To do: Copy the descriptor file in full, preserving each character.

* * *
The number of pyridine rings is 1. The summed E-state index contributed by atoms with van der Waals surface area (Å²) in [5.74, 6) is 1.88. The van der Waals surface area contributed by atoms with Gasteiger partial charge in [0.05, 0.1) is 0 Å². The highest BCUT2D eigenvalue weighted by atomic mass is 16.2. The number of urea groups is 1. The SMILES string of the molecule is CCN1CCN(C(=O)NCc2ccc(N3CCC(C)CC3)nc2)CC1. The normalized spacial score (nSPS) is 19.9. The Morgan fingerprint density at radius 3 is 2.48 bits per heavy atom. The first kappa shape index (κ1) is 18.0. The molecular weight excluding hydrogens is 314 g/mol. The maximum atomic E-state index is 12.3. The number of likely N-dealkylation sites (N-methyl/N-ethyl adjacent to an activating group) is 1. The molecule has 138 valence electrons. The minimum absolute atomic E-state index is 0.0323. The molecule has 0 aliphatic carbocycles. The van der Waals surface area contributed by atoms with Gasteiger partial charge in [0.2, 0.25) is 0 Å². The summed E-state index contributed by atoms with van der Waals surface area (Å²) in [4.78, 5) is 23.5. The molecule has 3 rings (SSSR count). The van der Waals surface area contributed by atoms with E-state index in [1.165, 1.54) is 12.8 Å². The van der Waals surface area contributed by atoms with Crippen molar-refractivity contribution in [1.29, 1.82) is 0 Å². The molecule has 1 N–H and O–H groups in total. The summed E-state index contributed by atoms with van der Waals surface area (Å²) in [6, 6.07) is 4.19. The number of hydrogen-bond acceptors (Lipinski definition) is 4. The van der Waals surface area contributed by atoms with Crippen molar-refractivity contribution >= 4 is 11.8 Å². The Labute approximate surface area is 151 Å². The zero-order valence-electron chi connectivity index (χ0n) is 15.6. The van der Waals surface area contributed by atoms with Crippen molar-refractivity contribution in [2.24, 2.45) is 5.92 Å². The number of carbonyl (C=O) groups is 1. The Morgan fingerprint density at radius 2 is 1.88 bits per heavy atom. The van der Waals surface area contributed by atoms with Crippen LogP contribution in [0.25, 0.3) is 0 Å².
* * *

The number of pyridine rings is 1. The summed E-state index contributed by atoms with van der Waals surface area (Å²) in [5.74, 6) is 1.88. The van der Waals surface area contributed by atoms with Gasteiger partial charge in [0.05, 0.1) is 0 Å². The highest BCUT2D eigenvalue weighted by atomic mass is 16.2. The number of urea groups is 1. The SMILES string of the molecule is CCN1CCN(C(=O)NCc2ccc(N3CCC(C)CC3)nc2)CC1. The normalized spacial score (nSPS) is 19.9. The Morgan fingerprint density at radius 3 is 2.48 bits per heavy atom. The first kappa shape index (κ1) is 18.0. The molecular weight excluding hydrogens is 314 g/mol. The maximum atomic E-state index is 12.3. The number of likely N-dealkylation sites (N-methyl/N-ethyl adjacent to an activating group) is 1. The molecule has 138 valence electrons. The minimum absolute atomic E-state index is 0.0323. The molecule has 0 aliphatic carbocycles. The van der Waals surface area contributed by atoms with Gasteiger partial charge in [0.2, 0.25) is 0 Å². The summed E-state index contributed by atoms with van der Waals surface area (Å²) in [4.78, 5) is 23.5. The molecule has 3 rings (SSSR count). The van der Waals surface area contributed by atoms with E-state index in [1.165, 1.54) is 12.8 Å². The van der Waals surface area contributed by atoms with Crippen molar-refractivity contribution in [1.29, 1.82) is 0 Å². The molecule has 1 N–H and O–H groups in total. The summed E-state index contributed by atoms with van der Waals surface area (Å²) in [6, 6.07) is 4.19. The number of hydrogen-bond acceptors (Lipinski definition) is 4. The van der Waals surface area contributed by atoms with Crippen molar-refractivity contribution >= 4 is 11.8 Å². The Labute approximate surface area is 151 Å². The zero-order valence-electron chi connectivity index (χ0n) is 15.6. The van der Waals surface area contributed by atoms with Crippen molar-refractivity contribution in [2.24, 2.45) is 5.92 Å². The number of carbonyl (C=O) groups is 1. The Morgan fingerprint density at radius 2 is 1.88 bits per heavy atom. The van der Waals surface area contributed by atoms with Crippen LogP contribution in [0.25, 0.3) is 0 Å².